• Step 6 is next. This is a Hash Join, which joins the data from the previous two Table Access Full steps. The details of this are shown in blue in the image, called Access Predicates. It shows that the tables are joined on a.author_id = b.author_id.
  • Step 5 is then run. This is in the step called “statistics collector” which, well, collects statistics on the tables it’s working on. It helps the execution plan determine the right steps as it gets the most up-to-date data on the tables.
  • Step 9 is run. This is the Index Unique Scan. This means there is an index, called PK_BOOK. By the looks of the index name, it’s the primary key on the book table.
  • Step 4 is a Nested Loop, which means the database will iterate through the data it has so far and join it to the Index Unique Scan results.
  • Step 10 is then run. It performs a Table Access by Index Rowid on the Book table. This is done because we did the Index Unique Scan earlier to get the primary key.
  • Step 3 is another Nested Loop to join the data we have so far to the book table data.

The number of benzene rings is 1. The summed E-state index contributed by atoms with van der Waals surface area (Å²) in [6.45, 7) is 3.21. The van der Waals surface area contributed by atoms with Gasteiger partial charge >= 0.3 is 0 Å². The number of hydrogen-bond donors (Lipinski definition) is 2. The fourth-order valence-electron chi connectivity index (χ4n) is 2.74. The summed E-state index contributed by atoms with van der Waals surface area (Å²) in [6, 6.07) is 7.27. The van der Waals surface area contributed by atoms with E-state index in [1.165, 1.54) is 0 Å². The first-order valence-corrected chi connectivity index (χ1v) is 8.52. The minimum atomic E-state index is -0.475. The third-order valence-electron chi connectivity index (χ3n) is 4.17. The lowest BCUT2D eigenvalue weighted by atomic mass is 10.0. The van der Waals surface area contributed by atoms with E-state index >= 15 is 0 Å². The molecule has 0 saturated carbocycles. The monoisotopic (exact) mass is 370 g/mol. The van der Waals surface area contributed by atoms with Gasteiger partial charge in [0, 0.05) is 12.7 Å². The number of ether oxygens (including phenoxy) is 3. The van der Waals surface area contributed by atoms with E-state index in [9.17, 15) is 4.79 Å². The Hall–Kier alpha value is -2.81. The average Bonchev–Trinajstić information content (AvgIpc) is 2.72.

• Step 11 is then run to get the rest of the book data.
  • Step 2 is a Hash Join which is another method of joining two tables together.
  • Step 1 is the final step which outputs the results to the screen.

These steps indicate how the query is run. Whenever you display the execution plan in Oracle (or any database), you’ll get an output that lets you determine what’s happening.

 

Terms in an Oracle Execution Plan

You’ve seen a range of terms in the execution plan. What do they all mean?

Table Access Full

Reads all rows and columns on the disk. Also known as a Full Table Scan. Usually the slowest operation and one to be avoided.

Table Access by Index Rowid

Reads a row from the table using a ROWID from a previously used index operation.

Index Unique Scan

This performs a traversal of a B-tree index, which is a common type of index. It’s used when the search criteria will match no more than one entry (e.g. an index on the primary key).

Index Range Scan

This performs a traversal of a B-tree index and finds all matching entries. It is often used with indexes that have more than one value for the column.

Index Full Scan

This reads the entire index in the order of the index. Often used with an ORDER BY clause.

Index Fast Full Scan

This reads the entire index from the disk.